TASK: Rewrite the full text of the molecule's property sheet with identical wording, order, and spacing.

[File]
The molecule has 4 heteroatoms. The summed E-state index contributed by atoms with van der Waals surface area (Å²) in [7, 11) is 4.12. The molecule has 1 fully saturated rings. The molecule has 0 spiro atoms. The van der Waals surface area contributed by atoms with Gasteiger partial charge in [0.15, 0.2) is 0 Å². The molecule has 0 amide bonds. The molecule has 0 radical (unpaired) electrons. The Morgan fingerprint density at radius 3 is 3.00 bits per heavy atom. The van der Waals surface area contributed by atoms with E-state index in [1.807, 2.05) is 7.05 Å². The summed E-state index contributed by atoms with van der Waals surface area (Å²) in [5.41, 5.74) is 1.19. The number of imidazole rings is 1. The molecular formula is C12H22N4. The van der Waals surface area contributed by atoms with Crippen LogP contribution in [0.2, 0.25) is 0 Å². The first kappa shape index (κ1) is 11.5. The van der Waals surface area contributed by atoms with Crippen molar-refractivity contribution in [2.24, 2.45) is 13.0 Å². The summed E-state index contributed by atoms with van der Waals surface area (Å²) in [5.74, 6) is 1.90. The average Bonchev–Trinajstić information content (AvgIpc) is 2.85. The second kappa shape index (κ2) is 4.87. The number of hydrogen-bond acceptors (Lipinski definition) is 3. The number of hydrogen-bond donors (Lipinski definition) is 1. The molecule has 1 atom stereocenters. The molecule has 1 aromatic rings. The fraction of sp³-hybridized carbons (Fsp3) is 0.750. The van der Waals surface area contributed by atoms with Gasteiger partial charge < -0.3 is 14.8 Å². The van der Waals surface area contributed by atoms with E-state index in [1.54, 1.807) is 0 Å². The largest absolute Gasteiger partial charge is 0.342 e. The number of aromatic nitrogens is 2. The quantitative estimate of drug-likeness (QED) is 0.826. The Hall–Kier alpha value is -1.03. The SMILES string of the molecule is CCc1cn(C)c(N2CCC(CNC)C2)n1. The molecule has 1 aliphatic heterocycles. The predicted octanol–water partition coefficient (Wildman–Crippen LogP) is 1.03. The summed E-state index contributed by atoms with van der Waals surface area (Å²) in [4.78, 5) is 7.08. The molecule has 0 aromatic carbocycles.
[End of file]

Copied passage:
The molecule has 4 heteroatoms. The summed E-state index contributed by atoms with van der Waals surface area (Å²) in [7, 11) is 4.12. The molecule has 1 fully saturated rings. The molecule has 0 spiro atoms. The van der Waals surface area contributed by atoms with Gasteiger partial charge in [0.15, 0.2) is 0 Å². The molecule has 0 amide bonds. The molecule has 0 radical (unpaired) electrons. The Morgan fingerprint density at radius 3 is 3.00 bits per heavy atom. The van der Waals surface area contributed by atoms with E-state index in [1.807, 2.05) is 7.05 Å². The summed E-state index contributed by atoms with van der Waals surface area (Å²) in [5.41, 5.74) is 1.19. The number of imidazole rings is 1. The molecular formula is C12H22N4. The van der Waals surface area contributed by atoms with Crippen LogP contribution in [0.2, 0.25) is 0 Å². The first kappa shape index (κ1) is 11.5. The van der Waals surface area contributed by atoms with Crippen molar-refractivity contribution in [2.24, 2.45) is 13.0 Å². The summed E-state index contributed by atoms with van der Waals surface area (Å²) in [5.74, 6) is 1.90. The average Bonchev–Trinajstić information content (AvgIpc) is 2.85. The second kappa shape index (κ2) is 4.87. The number of hydrogen-bond acceptors (Lipinski definition) is 3. The number of hydrogen-bond donors (Lipinski definition) is 1. The molecule has 1 atom stereocenters. The molecule has 1 aromatic rings. The fraction of sp³-hybridized carbons (Fsp3) is 0.750. The van der Waals surface area contributed by atoms with Gasteiger partial charge < -0.3 is 14.8 Å². The van der Waals surface area contributed by atoms with E-state index in [1.54, 1.807) is 0 Å². The largest absolute Gasteiger partial charge is 0.342 e. The number of aromatic nitrogens is 2. The quantitative estimate of drug-likeness (QED) is 0.826. The Hall–Kier alpha value is -1.03. The SMILES string of the molecule is CCc1cn(C)c(N2CCC(CNC)C2)n1. The molecule has 1 aliphatic heterocycles. The predicted octanol–water partition coefficient (Wildman–Crippen LogP) is 1.03. The summed E-state index contributed by atoms with van der Waals surface area (Å²) in [4.78, 5) is 7.08. The molecule has 0 aromatic carbocycles.